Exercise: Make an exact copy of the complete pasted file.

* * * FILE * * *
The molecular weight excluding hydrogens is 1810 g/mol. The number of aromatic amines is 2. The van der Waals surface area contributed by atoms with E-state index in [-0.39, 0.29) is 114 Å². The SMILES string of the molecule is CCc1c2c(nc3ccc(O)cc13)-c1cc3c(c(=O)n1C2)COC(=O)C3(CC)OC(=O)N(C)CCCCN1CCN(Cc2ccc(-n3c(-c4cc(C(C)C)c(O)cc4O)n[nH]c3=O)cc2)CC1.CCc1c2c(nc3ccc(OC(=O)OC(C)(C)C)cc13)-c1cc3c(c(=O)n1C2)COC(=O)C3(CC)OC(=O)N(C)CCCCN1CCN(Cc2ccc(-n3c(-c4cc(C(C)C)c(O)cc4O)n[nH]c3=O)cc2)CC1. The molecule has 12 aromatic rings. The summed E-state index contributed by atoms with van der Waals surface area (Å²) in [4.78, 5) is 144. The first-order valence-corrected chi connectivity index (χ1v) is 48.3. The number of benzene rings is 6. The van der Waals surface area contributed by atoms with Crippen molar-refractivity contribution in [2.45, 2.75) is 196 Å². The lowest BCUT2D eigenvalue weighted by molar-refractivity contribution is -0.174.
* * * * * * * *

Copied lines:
The molecular weight excluding hydrogens is 1810 g/mol. The number of aromatic amines is 2. The van der Waals surface area contributed by atoms with E-state index in [-0.39, 0.29) is 114 Å². The SMILES string of the molecule is CCc1c2c(nc3ccc(O)cc13)-c1cc3c(c(=O)n1C2)COC(=O)C3(CC)OC(=O)N(C)CCCCN1CCN(Cc2ccc(-n3c(-c4cc(C(C)C)c(O)cc4O)n[nH]c3=O)cc2)CC1.CCc1c2c(nc3ccc(OC(=O)OC(C)(C)C)cc13)-c1cc3c(c(=O)n1C2)COC(=O)C3(CC)OC(=O)N(C)CCCCN1CCN(Cc2ccc(-n3c(-c4cc(C(C)C)c(O)cc4O)n[nH]c3=O)cc2)CC1. The molecule has 12 aromatic rings. The summed E-state index contributed by atoms with van der Waals surface area (Å²) in [4.78, 5) is 144. The first-order valence-corrected chi connectivity index (χ1v) is 48.3. The number of benzene rings is 6. The van der Waals surface area contributed by atoms with Crippen molar-refractivity contribution in [2.45, 2.75) is 196 Å². The lowest BCUT2D eigenvalue weighted by molar-refractivity contribution is -0.174.